You hear it, roughly 1:15 into a No. 2 pop song from 1967, something that might never happen again.
Sam Moore, in the midst of Sam and Dave’s “Soul Man,” offers an encouraging ad lib to Steve Cropper, who was nearby creating the song’s distinctive guitar sound with a lighter. “Play it, Steve!” would become an iconic element of that Atlantic Records smash and then a catch phrase that followed Cropper around from then on. He’d hear it repeated by the Blues Brothers, use the phrase as a 1998 album title and, eventually, appropriate “Play it, Steve” as the title for his web site, too.
“It was the third take of the song, and he just did it,” Cropper says of Moore’s exclamation, in a talk with Steve Gill. “And he did it the one time only, and that just happened to be the take. Maybe if the first take was a take, it wouldn’t have had it in there. But this time it did, so there we go.”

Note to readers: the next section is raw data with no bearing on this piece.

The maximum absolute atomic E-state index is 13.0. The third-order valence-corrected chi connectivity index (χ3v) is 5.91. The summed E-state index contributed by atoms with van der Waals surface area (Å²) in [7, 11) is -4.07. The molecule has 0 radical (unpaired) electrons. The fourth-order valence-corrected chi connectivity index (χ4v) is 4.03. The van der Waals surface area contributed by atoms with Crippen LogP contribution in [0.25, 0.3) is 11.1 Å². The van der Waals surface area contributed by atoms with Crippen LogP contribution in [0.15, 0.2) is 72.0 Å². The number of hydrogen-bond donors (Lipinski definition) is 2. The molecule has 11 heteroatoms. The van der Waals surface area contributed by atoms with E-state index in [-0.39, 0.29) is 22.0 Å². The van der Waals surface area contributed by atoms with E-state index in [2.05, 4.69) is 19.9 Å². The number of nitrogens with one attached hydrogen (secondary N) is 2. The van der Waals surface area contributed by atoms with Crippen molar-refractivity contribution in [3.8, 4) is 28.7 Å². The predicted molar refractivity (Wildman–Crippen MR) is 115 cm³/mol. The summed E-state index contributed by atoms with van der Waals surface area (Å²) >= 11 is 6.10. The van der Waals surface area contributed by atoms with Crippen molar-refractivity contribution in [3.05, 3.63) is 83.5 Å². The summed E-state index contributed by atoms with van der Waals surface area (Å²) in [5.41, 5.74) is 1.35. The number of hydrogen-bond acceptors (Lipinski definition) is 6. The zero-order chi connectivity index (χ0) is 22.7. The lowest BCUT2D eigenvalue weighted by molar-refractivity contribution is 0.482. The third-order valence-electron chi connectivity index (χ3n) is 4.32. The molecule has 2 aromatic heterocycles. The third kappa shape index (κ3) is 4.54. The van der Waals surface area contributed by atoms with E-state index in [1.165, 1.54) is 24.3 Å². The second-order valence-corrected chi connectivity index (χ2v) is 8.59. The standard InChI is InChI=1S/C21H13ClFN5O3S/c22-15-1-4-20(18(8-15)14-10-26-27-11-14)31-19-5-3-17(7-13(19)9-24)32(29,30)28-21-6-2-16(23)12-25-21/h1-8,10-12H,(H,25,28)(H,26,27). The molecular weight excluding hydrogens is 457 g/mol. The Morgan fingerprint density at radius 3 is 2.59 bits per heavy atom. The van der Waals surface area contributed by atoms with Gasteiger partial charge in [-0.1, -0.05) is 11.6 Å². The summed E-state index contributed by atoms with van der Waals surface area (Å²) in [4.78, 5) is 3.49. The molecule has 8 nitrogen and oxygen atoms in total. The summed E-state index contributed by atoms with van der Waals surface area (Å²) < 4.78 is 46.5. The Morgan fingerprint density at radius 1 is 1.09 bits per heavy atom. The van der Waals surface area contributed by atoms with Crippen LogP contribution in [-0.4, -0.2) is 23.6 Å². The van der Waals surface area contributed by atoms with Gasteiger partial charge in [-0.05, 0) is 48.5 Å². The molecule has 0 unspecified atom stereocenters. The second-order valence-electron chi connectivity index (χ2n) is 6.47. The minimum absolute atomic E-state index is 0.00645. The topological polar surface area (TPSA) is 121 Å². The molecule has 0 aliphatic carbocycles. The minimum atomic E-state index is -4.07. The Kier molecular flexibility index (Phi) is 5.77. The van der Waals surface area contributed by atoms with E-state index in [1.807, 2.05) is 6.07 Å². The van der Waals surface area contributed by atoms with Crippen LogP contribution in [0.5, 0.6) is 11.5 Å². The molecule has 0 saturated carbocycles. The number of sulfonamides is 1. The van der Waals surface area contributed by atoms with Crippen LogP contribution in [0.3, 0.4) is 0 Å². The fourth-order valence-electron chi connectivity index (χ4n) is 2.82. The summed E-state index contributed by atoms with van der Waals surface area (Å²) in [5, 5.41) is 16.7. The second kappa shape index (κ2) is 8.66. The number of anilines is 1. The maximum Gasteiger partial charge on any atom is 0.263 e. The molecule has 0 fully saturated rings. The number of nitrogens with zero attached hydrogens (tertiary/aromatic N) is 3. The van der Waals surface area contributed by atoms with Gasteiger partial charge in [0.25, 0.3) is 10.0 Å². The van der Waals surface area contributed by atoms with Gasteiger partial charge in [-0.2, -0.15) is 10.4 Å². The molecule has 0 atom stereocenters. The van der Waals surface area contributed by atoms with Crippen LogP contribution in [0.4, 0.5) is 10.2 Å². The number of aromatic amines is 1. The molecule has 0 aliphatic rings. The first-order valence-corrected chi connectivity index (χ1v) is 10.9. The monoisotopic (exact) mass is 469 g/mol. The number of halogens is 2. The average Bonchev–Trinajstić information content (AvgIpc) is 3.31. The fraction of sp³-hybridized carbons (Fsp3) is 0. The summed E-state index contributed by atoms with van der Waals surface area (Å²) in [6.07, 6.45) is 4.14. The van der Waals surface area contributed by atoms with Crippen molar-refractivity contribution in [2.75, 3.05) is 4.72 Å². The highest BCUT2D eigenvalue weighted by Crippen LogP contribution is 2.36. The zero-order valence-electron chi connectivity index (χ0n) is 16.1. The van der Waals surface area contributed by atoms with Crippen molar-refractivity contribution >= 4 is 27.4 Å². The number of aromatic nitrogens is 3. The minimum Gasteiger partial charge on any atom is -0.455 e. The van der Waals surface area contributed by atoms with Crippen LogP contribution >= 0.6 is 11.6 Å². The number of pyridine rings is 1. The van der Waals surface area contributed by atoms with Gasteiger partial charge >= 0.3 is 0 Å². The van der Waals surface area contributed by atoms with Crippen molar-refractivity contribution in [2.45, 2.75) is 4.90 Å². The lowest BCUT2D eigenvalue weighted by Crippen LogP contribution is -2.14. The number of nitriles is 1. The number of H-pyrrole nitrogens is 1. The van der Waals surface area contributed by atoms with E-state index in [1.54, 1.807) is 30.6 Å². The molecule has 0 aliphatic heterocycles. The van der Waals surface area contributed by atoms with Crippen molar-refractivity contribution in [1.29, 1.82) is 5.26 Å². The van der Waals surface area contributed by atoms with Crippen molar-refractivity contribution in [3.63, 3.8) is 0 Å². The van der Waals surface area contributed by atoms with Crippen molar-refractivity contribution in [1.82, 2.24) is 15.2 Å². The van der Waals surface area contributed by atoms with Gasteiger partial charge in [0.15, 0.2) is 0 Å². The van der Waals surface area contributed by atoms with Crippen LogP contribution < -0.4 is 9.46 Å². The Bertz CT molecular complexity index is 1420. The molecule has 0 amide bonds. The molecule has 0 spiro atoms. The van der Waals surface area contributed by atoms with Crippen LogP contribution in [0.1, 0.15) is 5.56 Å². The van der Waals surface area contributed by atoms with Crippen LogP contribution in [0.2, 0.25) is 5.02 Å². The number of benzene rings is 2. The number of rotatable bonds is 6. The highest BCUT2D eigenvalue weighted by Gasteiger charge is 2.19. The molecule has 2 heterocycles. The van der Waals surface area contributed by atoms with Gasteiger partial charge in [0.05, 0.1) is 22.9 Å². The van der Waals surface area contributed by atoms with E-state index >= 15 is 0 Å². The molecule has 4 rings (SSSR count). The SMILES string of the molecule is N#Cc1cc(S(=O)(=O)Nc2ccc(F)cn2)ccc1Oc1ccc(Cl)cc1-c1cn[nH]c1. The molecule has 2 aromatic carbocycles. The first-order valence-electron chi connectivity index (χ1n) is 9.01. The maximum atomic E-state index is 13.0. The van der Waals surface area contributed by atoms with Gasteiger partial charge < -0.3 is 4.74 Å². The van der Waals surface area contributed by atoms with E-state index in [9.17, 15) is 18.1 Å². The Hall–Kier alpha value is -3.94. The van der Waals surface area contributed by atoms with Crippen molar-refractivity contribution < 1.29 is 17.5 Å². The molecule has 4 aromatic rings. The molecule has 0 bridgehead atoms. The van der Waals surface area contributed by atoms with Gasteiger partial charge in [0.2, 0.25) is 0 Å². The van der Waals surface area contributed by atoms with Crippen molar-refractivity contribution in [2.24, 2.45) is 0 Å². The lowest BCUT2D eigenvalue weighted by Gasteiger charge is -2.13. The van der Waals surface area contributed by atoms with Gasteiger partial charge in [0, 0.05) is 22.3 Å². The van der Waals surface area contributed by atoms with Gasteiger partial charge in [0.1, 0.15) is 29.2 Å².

Fast forward almost five decades, and an off-the-cuff aside like that is increasingly rare. Performers aren’t prone to working through their parts of songs at the same time and, even if they were, something like that would probably be digitally edited out — making for, perhaps, a more perfectly executed version. Still, some sense of being in the moment is lost.
Cropper isn’t crazy about parts of the electronic revolution, but that hasn’t taken away any of his passion for studio work. He is just as engaged through that process today as he was back when the standard was reel-to-reel technology. “For me, going in the studio to record a session is like going to church,” adds Cropper, who’s set for an overseas tour beginning in October. “You leave everything outside, and you in there for the moment to do what you came to do. It’s just a safe haven to be in.”